Ian & Jen's South America & Southeast Asia Adventure 2011/12 travel blog

Our bus taking the ferry

Our first hotel in Copacabana

Ian napping

Boat made from totora reeds

Floating island made from totora reeds

Enjoying some Bolivian wine from the highest elevation vineyard in the world....

Our packed boat with about 60 people and it fit 45

Energizing up before the hike

Huge pig!

Beautiful view

Trail to the Inca ruins

Beautiful hike

View of Lake Titicaca

Inca ruins

Inca ruins

Inca ruins

Ian's 3 hour hike across Isla del Sol

Farming terraces

Beautiful view from the trail

Arrived in town on the south side of the island

View of town from the beach

Our suite in Copacabana

Ian relaxing in the hammock

Our door on the floor

Going down

You don't want to fall on these stairs

Unlocking our door

Beautiful view from our sitting room

Ian trying the tightrope

Lounging area at our hotel


Dec 16 Copacabana/Lake Titicaca/Isla Del Sol

Copacabana is a small town on the edge of Lake Titicaca, which is the world's largest high-altitude lake. At an altitude of 3808 meters and covering an area of 8400 sq km it straddles both Peru and Bolivia. We arrived in Copacabana in the afternoon by bus. We spent the entire day wandering around this very small rundown fishing town. In about 2 hours we had seen everything there was to see. A small wedding was taking place and every street vendor and shop was selling champagne and flowers. The next morning we took a boat taxi that was ridiculously packed for approx. 2 1/2 hours through choppy waters (the boat was moving at least 1 meter up and down!) to Isla Del Sol (Island of the sun). This island is the legendary Inca birthplace and the birthplace of the sun in Inca mythology. It was here that the bearded white god Viracocha and the first Incas, Manco Capac and his sister-wife Mama Ocilo, made their mystical appearances.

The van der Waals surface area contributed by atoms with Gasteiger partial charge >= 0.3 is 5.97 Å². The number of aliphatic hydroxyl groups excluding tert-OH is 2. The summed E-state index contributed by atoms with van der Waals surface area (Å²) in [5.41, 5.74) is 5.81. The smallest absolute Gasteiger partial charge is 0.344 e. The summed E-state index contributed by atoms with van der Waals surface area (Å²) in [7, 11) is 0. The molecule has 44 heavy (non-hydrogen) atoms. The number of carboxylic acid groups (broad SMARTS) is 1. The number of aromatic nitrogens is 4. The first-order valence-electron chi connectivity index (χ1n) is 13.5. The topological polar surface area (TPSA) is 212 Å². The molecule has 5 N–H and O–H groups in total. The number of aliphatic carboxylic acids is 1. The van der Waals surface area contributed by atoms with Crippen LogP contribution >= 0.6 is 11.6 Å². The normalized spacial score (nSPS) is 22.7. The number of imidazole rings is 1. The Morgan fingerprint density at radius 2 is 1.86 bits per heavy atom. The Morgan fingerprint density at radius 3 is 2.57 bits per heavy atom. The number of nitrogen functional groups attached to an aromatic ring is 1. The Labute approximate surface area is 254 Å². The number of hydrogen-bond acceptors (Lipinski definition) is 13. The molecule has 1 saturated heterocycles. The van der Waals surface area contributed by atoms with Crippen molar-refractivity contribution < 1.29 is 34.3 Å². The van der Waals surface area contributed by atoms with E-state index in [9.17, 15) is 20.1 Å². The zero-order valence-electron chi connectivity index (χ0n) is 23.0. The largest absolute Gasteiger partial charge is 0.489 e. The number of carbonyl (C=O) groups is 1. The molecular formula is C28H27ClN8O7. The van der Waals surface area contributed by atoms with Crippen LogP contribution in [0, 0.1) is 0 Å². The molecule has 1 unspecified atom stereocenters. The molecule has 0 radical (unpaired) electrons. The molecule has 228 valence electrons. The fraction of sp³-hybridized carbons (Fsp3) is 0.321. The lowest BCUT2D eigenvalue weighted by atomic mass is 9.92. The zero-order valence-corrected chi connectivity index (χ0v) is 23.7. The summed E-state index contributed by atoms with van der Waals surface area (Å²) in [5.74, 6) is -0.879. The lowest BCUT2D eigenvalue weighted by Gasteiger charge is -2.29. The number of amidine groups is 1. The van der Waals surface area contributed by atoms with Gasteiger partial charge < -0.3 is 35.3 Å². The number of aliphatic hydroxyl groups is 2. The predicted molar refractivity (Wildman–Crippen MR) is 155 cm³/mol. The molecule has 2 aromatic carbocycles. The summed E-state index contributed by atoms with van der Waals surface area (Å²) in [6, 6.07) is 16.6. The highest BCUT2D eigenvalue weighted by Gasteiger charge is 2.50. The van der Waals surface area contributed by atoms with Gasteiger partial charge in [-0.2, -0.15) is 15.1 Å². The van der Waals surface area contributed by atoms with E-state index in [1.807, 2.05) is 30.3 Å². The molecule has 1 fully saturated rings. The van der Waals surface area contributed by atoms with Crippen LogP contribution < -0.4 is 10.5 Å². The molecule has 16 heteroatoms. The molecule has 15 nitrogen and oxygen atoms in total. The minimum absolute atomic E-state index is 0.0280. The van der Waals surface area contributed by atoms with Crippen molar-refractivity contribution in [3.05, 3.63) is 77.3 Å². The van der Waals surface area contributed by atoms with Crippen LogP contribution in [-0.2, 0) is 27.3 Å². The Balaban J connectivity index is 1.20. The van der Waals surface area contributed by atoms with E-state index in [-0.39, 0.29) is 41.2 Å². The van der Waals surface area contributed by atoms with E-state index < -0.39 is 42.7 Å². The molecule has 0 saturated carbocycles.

The boat dropped us off at the north side of the island where we hiked for about an hour to an old Inca ruins and saw the rock that apparently the first Incas appeared from. The scenery was beatiful and the ruins were very neat with little doors and tiny little over hangs to squeeze through. On the way back Ian decided to hike the 3 1/2 hour trail from the north of the island to the south, while Jenelle decided to take the boat to the south. The trail for Ian was very well kept but he soon found out why, they charged you an entrance fee 3 seperate times along the trail! Fortunately it was only 5 Bolivianos each

time which is not even $0.75 american. On the south side of the island was a small town named Yumani. There were more hotels and restaurants than sun rays. We originaly planned on staying the night but the people on the island were so money hungry ie. blocking the pier off so no one could get off the boats without paying first (not normal) or take a picture of a baby donkey and have someone jump out of the bushes demanding money for the picture. So we decided to take the boat back to Copacabana for the night.

The next day we went to another hotel and checked into a very nice suite. The room was so nice and had a separate sitting area with a hammock. We spent the whole day relaxing. Then back to La Paz the following morning.



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